Businesses fight against impact of raising minimum wage

As noted previously in El Salvador Perspectives, the government of El Salvador recently passed a significant increase to the minimum wage in both the manufacturing sector and in agriculture.    But  the business sector is not content to simply pass along the wages.   Danielle Mackey, writing in Equal Times, describes the backlash from factory owners: 
Since the beginning of this year, the salaries of maquila workers have increased by nearly 40 per cent, from US$211 to US$295 per month, while coffee and cotton workers have seen their wages more than double, from US$98 to US$200 per month. In addition, other rural agriculture workers have seen their pay rise to US$224 per month, while employees of commerce, service and industries now receive a minimum of US$300 per month.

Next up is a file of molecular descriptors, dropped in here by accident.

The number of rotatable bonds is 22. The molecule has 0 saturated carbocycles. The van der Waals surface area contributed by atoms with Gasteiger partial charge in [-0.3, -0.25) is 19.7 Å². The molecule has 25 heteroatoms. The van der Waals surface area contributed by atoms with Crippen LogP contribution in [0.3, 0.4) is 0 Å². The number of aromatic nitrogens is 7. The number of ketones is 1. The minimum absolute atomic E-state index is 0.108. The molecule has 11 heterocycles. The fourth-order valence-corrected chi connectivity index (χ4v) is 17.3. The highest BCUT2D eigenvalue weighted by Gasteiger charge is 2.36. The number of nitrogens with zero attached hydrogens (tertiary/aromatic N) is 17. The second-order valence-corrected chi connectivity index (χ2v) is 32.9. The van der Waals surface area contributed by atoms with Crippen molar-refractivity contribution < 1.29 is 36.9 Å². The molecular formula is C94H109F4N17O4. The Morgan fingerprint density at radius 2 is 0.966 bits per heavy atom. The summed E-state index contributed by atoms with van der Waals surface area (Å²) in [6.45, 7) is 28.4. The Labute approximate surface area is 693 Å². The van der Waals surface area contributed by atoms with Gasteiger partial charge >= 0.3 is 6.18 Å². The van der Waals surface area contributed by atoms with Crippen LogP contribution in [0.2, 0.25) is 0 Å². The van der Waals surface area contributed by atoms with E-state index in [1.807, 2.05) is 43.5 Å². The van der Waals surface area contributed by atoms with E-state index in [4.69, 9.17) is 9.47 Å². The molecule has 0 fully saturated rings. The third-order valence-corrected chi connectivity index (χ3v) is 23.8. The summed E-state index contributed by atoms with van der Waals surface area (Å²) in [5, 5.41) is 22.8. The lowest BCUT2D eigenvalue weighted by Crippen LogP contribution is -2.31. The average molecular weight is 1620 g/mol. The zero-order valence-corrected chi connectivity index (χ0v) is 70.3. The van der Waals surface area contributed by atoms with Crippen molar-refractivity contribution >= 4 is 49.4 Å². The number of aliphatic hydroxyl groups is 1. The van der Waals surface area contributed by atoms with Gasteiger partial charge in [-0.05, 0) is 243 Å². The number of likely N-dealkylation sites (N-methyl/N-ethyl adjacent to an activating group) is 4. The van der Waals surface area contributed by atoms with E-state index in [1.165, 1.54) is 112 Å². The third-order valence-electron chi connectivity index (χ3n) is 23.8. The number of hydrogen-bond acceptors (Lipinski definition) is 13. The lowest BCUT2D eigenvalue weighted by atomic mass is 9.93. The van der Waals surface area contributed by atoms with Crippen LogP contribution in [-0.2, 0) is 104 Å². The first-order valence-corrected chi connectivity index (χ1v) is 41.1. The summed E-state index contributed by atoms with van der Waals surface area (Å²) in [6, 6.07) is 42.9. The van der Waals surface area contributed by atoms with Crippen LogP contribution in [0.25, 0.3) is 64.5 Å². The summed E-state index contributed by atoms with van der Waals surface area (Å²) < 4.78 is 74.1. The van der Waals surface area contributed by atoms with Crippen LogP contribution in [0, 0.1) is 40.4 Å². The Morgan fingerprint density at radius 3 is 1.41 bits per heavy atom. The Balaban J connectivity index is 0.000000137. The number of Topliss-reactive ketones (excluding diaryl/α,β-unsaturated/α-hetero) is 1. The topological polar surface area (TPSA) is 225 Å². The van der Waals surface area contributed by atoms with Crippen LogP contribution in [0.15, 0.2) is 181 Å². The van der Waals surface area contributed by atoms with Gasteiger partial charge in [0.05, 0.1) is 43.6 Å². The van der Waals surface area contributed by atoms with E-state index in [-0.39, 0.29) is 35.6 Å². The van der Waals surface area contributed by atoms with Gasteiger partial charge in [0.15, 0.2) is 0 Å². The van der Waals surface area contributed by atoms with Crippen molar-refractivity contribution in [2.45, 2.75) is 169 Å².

Nevertheless, the wage increase has provoked a strong backlash from what has been described as El Salvador’s “rabidly anti-union private sector”, with business lobbies issuing legal challenges, factories firing workers and other businesses threatening to relocate to countries with cheaper labour costs.
Mackey describes how, even though the minimum wage is still not enough to cover the cost of living, businesses have engaged in layoffs, the elimination of bonuses, lawsuits, and other tactics to thwart the success of the wage increase.   Read the entire article here.